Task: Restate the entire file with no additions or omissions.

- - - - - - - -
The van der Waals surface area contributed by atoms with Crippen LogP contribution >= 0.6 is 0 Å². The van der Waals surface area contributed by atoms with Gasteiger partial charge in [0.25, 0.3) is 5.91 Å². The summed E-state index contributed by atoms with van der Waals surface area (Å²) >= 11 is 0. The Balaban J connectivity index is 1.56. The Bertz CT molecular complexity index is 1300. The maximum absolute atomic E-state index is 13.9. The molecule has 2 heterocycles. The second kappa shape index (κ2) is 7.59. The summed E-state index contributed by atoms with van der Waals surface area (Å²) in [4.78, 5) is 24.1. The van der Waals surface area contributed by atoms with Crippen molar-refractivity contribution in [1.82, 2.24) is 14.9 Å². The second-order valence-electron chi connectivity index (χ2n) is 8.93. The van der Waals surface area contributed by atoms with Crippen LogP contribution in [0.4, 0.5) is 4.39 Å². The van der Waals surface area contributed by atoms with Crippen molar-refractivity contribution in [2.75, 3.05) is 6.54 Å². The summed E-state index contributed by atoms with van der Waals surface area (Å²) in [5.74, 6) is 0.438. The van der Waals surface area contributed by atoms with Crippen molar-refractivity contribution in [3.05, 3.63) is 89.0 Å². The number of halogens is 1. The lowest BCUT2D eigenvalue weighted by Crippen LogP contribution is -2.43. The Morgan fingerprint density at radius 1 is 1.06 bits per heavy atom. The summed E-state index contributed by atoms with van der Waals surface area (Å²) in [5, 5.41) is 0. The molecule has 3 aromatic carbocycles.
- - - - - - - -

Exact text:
The van der Waals surface area contributed by atoms with Crippen LogP contribution >= 0.6 is 0 Å². The van der Waals surface area contributed by atoms with Gasteiger partial charge in [0.25, 0.3) is 5.91 Å². The summed E-state index contributed by atoms with van der Waals surface area (Å²) >= 11 is 0. The Balaban J connectivity index is 1.56. The Bertz CT molecular complexity index is 1300. The maximum absolute atomic E-state index is 13.9. The molecule has 2 heterocycles. The second kappa shape index (κ2) is 7.59. The summed E-state index contributed by atoms with van der Waals surface area (Å²) in [4.78, 5) is 24.1. The van der Waals surface area contributed by atoms with Crippen molar-refractivity contribution in [1.82, 2.24) is 14.9 Å². The second-order valence-electron chi connectivity index (χ2n) is 8.93. The van der Waals surface area contributed by atoms with Crippen LogP contribution in [0.4, 0.5) is 4.39 Å². The van der Waals surface area contributed by atoms with Crippen molar-refractivity contribution in [2.75, 3.05) is 6.54 Å². The summed E-state index contributed by atoms with van der Waals surface area (Å²) in [5.74, 6) is 0.438. The van der Waals surface area contributed by atoms with Crippen molar-refractivity contribution in [3.05, 3.63) is 89.0 Å². The number of halogens is 1. The lowest BCUT2D eigenvalue weighted by Crippen LogP contribution is -2.43. The Morgan fingerprint density at radius 1 is 1.06 bits per heavy atom. The summed E-state index contributed by atoms with van der Waals surface area (Å²) in [5, 5.41) is 0. The molecule has 3 aromatic carbocycles.